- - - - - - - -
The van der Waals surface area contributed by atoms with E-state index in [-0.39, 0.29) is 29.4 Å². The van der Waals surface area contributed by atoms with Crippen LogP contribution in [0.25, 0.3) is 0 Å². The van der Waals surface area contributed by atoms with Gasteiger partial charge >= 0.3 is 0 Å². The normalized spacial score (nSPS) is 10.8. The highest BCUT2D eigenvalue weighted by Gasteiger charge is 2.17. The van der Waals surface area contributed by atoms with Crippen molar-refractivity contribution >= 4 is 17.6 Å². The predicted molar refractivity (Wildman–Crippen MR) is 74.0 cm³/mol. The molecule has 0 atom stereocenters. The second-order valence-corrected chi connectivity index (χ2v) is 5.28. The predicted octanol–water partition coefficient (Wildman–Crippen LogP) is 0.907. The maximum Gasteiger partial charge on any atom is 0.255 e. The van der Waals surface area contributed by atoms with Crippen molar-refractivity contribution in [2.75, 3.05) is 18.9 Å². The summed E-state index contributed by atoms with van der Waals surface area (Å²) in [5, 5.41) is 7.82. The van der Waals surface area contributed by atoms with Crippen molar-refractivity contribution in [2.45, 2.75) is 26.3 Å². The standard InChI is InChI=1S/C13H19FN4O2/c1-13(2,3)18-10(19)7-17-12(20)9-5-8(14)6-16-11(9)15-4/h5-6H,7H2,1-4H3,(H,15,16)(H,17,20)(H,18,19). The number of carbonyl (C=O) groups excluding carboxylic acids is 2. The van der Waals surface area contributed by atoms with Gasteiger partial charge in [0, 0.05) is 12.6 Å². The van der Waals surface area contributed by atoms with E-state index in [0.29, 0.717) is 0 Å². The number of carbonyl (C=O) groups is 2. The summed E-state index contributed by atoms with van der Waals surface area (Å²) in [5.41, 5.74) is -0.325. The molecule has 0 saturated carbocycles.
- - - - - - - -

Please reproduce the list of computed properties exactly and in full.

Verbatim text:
The van der Waals surface area contributed by atoms with E-state index in [-0.39, 0.29) is 29.4 Å². The van der Waals surface area contributed by atoms with Crippen LogP contribution in [0.25, 0.3) is 0 Å². The van der Waals surface area contributed by atoms with Gasteiger partial charge >= 0.3 is 0 Å². The normalized spacial score (nSPS) is 10.8. The highest BCUT2D eigenvalue weighted by Gasteiger charge is 2.17. The van der Waals surface area contributed by atoms with Crippen molar-refractivity contribution >= 4 is 17.6 Å². The predicted molar refractivity (Wildman–Crippen MR) is 74.0 cm³/mol. The molecule has 0 atom stereocenters. The second-order valence-corrected chi connectivity index (χ2v) is 5.28. The predicted octanol–water partition coefficient (Wildman–Crippen LogP) is 0.907. The maximum Gasteiger partial charge on any atom is 0.255 e. The van der Waals surface area contributed by atoms with Crippen molar-refractivity contribution in [2.75, 3.05) is 18.9 Å². The summed E-state index contributed by atoms with van der Waals surface area (Å²) in [5, 5.41) is 7.82. The van der Waals surface area contributed by atoms with Crippen molar-refractivity contribution in [2.45, 2.75) is 26.3 Å². The standard InChI is InChI=1S/C13H19FN4O2/c1-13(2,3)18-10(19)7-17-12(20)9-5-8(14)6-16-11(9)15-4/h5-6H,7H2,1-4H3,(H,15,16)(H,17,20)(H,18,19). The number of carbonyl (C=O) groups excluding carboxylic acids is 2. The van der Waals surface area contributed by atoms with Gasteiger partial charge in [0, 0.05) is 12.6 Å². The van der Waals surface area contributed by atoms with E-state index in [0.29, 0.717) is 0 Å². The number of carbonyl (C=O) groups is 2. The summed E-state index contributed by atoms with van der Waals surface area (Å²) in [5.41, 5.74) is -0.325. The molecule has 0 saturated carbocycles.